NEW YORK (AP/WNCN) - A rising star in college basketball's coaching ranks threw a punch that led to the death of a New York City tourist who mistook him for an Uber driver, police said on Thursday.
Wake Forest assistant coach Jamill Jones attacked digital marketing guru Sandor Szabo around 1:15 a.m. Sunday in Queens, causing him to fall and hit his head on the sidewalk, police said.
Szabo, visiting from Boca Raton, Florida, knocked on the window of Jones' SUV while looking for his ride after his stepsister's wedding, police said. The coach got out, clocked Szabo and sped off, police said.
Szabo never regained consciousness and was taken off life support on Tuesday.
Jones, 35, of Kernersville, North Carolina, turned himself in to police on Thursday. He is awaiting arraignment on a misdemeanor assault charge.
His lawyer couldn't immediately be reached.
In a statement, Wake Forest said it would comment further once it gathers more information.
In a Friday statement via Twitter, Wake Forest announced Jones is on leave. "[Athletics DIrector Ron] Wellman spoke with Jones today and he agreed that the decision is appropriate at this time given the circumstances," the tweet read.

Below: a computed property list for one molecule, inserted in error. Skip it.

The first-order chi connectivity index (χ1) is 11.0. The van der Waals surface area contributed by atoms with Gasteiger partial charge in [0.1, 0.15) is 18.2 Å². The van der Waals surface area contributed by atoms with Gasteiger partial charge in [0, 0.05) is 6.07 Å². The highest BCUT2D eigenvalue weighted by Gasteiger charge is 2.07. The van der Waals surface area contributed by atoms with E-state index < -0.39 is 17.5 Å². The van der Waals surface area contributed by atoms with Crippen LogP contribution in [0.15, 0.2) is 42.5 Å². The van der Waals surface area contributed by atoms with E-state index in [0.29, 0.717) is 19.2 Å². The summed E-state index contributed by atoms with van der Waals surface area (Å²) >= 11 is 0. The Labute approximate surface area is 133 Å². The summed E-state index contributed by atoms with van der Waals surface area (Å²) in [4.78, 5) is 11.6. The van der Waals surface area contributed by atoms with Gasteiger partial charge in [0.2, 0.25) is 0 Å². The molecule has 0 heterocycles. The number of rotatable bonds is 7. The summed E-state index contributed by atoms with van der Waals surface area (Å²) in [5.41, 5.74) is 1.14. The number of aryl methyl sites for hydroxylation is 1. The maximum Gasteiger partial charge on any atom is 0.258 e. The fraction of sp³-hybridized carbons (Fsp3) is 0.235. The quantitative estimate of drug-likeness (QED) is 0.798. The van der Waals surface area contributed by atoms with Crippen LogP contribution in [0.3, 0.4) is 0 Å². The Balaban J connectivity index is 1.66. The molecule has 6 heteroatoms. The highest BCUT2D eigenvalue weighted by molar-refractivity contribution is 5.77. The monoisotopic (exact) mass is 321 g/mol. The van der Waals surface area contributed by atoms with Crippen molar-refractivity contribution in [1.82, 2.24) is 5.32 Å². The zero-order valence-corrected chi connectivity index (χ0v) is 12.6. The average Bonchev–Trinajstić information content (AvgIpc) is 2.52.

The Jones family also released a statement on the matter. It reads in part:
It is our sincere hope that this matter not be tried in the court of public opinion. The Jones family stands by Jamill, and his legal right to be presumed innocent in what is, ultimately, a tragic incident.
Click here to read the full statement.
CBS 17 did speak with Steve Shutt, the university’s associate athletic director, briefly on the phone. He declined to comment on the incident further, but he did call it, “an unfolding situation.”
Jones joined the Demon Deacons staff in May 2017 after coaching at Central Florida, Virginia Commonwealth and Florida Gulf Coast and playing at Arkansas Tech and North Platte Community College in Nebraska.
Head coach Danny Manning said at the time that Jones was a "well-respected bright mind" in the coaching world and brought "new blood" and "new perspectives" to Wake Forest.
Szabo, also 35, was "super outgoing, friendly, and an incredibly smart businessman," his company, at What If Media Group, said.
"He was always upbeat, positive, kind and caring," the company said in a Facebook post. "He was fun to be with, interesting, and always interested. He was a really good person."
Szabo, who lived in Boca Raton with his brother, always had a bright smile and shared a love of fishing, cooking and family, the company said.
"His beautiful spirit and his love of life will remain with us," the company said. "We are going to miss him dearly."